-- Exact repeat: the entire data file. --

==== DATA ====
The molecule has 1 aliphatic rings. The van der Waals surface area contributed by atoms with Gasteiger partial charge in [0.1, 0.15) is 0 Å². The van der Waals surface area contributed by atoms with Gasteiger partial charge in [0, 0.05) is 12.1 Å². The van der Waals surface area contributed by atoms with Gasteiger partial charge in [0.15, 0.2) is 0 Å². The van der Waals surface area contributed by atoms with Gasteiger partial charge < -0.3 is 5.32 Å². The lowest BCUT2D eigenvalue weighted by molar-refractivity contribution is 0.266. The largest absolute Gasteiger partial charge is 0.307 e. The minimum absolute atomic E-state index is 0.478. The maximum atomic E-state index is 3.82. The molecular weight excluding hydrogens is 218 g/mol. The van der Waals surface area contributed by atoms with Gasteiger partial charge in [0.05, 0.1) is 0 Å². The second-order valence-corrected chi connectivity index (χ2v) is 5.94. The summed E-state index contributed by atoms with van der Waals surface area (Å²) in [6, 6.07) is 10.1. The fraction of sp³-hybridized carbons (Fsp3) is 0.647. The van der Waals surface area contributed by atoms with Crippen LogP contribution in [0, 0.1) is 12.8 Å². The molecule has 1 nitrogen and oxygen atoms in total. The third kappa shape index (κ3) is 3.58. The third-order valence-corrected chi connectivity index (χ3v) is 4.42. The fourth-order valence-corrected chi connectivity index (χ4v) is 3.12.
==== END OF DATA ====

The molecule has 1 aliphatic rings. The van der Waals surface area contributed by atoms with Gasteiger partial charge in [0.1, 0.15) is 0 Å². The van der Waals surface area contributed by atoms with Gasteiger partial charge in [0, 0.05) is 12.1 Å². The van der Waals surface area contributed by atoms with Gasteiger partial charge in [0.15, 0.2) is 0 Å². The van der Waals surface area contributed by atoms with Gasteiger partial charge < -0.3 is 5.32 Å². The lowest BCUT2D eigenvalue weighted by molar-refractivity contribution is 0.266. The largest absolute Gasteiger partial charge is 0.307 e. The minimum absolute atomic E-state index is 0.478. The maximum atomic E-state index is 3.82. The molecular weight excluding hydrogens is 218 g/mol. The van der Waals surface area contributed by atoms with Gasteiger partial charge in [0.05, 0.1) is 0 Å². The second-order valence-corrected chi connectivity index (χ2v) is 5.94. The summed E-state index contributed by atoms with van der Waals surface area (Å²) in [6, 6.07) is 10.1. The fraction of sp³-hybridized carbons (Fsp3) is 0.647. The van der Waals surface area contributed by atoms with Crippen LogP contribution in [0, 0.1) is 12.8 Å². The molecule has 1 nitrogen and oxygen atoms in total. The third kappa shape index (κ3) is 3.58. The third-order valence-corrected chi connectivity index (χ3v) is 4.42. The fourth-order valence-corrected chi connectivity index (χ4v) is 3.12.